Hamlet’s education in the mutability of roles began with the players, and the First Player’s tears, but ends in the graveyard, with the lesson that all human lives are roles, briefly played.  The politician, the courtier, the lawyer, the great buyer of land – ‘That skull had a tongue in it and could sing once.’  The skull of Yorick, the court jester during Hamlet’s childhood, is in a way the antitype of the Ghost, material rather than spiritual.  But it is also a memento mori, a reminder of death, and thus, like the Ghost, another invitation to branagh with skull‘remember.’  The anatomist Andreas Vesalius, who in 1543 (more than half a century before Hamlet) published his great work De humani corporis fabrica, the first complete textbook of human anatomy, included among his illustrations one of a human skeleton deep in contemplation of a skull.  This, we might say, is Hamlet avant la letter, an uncanny anticipation of Shakespeare’s play.  Skulls were common ornaments in the period, yet the skull of Yorick has a particular local habitation and a name.  Hamlet’s antic disposition may mirror itself on this first mentor and companion, another surrogate father, now ‘quite chap-fallen.’  The graveyard strips human beings to the bare bone, and in this cosmic perspective all roles are equal – ‘let her paint an inch thick, and so this favour she must come.’  After all the wordiness of others in the play, from Polonius to the foppish courtier Osric to the ruminative Hamlet himself, the gravedigger strips language, like lives, to bare and literal essentials.  He does not use metaphor, and he does not respond to it. ‘Upon what ground?’ asks Hamlet, looking for a reason or an explanation, and the reply he receives is, ‘Why, here in Denmark.’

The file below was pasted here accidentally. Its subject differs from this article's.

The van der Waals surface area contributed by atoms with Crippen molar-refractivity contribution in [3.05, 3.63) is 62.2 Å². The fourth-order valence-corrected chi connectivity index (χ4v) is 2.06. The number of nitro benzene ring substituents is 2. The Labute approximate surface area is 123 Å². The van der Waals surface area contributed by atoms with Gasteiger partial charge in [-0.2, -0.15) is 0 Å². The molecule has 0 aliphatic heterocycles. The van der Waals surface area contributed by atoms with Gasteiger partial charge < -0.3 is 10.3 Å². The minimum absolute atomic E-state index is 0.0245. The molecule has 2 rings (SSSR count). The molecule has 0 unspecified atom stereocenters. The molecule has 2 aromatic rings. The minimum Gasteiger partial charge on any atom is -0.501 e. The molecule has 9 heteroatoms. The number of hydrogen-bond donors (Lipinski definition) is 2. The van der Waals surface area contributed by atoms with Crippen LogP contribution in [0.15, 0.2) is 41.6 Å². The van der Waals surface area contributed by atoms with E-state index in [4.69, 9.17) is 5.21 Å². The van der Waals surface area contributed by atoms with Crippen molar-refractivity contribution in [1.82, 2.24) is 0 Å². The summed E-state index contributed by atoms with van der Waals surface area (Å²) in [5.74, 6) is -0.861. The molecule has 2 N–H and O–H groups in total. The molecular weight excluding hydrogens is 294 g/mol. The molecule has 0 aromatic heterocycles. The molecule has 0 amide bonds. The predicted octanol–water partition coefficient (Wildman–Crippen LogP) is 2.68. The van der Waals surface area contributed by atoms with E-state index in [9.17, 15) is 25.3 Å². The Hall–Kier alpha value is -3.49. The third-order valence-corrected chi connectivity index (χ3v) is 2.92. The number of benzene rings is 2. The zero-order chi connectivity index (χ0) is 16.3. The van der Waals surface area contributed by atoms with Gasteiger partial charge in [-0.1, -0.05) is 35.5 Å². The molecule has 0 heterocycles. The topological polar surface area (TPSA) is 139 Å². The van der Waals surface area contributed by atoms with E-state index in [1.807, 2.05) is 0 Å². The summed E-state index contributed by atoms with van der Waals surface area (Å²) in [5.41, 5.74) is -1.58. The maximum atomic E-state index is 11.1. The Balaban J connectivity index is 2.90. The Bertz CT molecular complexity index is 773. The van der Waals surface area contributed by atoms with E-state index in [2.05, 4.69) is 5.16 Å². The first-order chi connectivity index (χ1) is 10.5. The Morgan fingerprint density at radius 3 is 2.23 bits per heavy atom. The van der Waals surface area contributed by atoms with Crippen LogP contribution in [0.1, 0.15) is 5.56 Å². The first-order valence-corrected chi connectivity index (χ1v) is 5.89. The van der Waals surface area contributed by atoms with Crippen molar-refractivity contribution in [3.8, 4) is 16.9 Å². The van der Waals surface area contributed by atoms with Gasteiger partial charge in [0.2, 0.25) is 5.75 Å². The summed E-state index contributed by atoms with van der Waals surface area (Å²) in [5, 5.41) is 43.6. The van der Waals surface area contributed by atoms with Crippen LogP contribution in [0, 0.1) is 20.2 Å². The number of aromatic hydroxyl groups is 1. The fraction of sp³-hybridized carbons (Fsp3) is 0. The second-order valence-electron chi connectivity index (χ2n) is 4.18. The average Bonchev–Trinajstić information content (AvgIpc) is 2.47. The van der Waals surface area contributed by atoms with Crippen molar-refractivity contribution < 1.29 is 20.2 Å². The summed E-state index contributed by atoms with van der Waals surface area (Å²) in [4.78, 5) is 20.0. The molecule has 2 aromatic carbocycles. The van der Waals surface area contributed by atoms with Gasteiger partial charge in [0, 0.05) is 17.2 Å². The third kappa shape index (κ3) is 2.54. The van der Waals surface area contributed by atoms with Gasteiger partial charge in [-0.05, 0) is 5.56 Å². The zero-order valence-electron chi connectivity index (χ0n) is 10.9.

The gravedigger is a literalist, and like so many other clowns in Shakespeare he speaks home truths, even in the apparent guise of malapropism or misunderstanding.  ‘How absolute the knave is!’ says Hamlet, with some admiration, to Horatio.  ‘We must speak by the card, or equivocation will undo us.’  But metaphor is a necessary role for language, and tumblr_lyiu1esKDV1qzmm04o1_500language, as we have seen again and again in these plays, is for Shakespeare the touchstone and index of humanity.  So Hamlet, although instructed in the graveyard, will leave it again for the world of roles, for a final choice of identity. ‘This is I,/Hamlet the Dane,’ he cries, as – in the Folio’s stage direction – he [l]eaps in the grave’ of the dead Ophelia, and then grapples with Laertes for his right to mourn.  The image of the two men wrestling in an open grave is itself a stunning and effective visual emblem, while the phrase ‘Hamlet the Dane’ brings together the private and the public, the man and the nation, Hamlet reclaiming as his own the name and the titles with which the bereaved son, much earlier, greeted the ghost of his father: ‘I’ll call thee Hamlet, King, father, royal Dane.’”